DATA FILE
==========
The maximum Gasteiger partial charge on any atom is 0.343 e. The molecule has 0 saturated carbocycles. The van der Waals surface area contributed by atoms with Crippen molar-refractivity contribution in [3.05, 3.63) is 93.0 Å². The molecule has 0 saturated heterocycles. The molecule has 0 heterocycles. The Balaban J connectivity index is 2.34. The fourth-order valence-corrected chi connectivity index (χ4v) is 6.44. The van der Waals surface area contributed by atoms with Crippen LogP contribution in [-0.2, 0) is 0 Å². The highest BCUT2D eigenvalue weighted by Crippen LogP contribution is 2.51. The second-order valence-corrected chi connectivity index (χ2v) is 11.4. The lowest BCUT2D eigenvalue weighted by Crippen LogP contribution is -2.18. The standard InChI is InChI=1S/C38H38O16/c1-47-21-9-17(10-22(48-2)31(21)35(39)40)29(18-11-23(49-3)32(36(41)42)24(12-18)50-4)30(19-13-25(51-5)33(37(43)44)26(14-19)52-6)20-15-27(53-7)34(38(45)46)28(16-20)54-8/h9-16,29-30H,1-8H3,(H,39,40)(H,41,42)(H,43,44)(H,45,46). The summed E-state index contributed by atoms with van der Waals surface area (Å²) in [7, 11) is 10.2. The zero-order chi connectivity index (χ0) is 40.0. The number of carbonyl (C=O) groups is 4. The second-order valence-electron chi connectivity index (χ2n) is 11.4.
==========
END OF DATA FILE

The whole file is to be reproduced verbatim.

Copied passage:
The maximum Gasteiger partial charge on any atom is 0.343 e. The molecule has 0 saturated carbocycles. The van der Waals surface area contributed by atoms with Crippen molar-refractivity contribution in [3.05, 3.63) is 93.0 Å². The molecule has 0 saturated heterocycles. The molecule has 0 heterocycles. The Balaban J connectivity index is 2.34. The fourth-order valence-corrected chi connectivity index (χ4v) is 6.44. The van der Waals surface area contributed by atoms with Crippen LogP contribution in [-0.2, 0) is 0 Å². The highest BCUT2D eigenvalue weighted by Crippen LogP contribution is 2.51. The second-order valence-corrected chi connectivity index (χ2v) is 11.4. The lowest BCUT2D eigenvalue weighted by Crippen LogP contribution is -2.18. The standard InChI is InChI=1S/C38H38O16/c1-47-21-9-17(10-22(48-2)31(21)35(39)40)29(18-11-23(49-3)32(36(41)42)24(12-18)50-4)30(19-13-25(51-5)33(37(43)44)26(14-19)52-6)20-15-27(53-7)34(38(45)46)28(16-20)54-8/h9-16,29-30H,1-8H3,(H,39,40)(H,41,42)(H,43,44)(H,45,46). The summed E-state index contributed by atoms with van der Waals surface area (Å²) in [7, 11) is 10.2. The zero-order chi connectivity index (χ0) is 40.0. The number of carbonyl (C=O) groups is 4. The second-order valence-electron chi connectivity index (χ2n) is 11.4.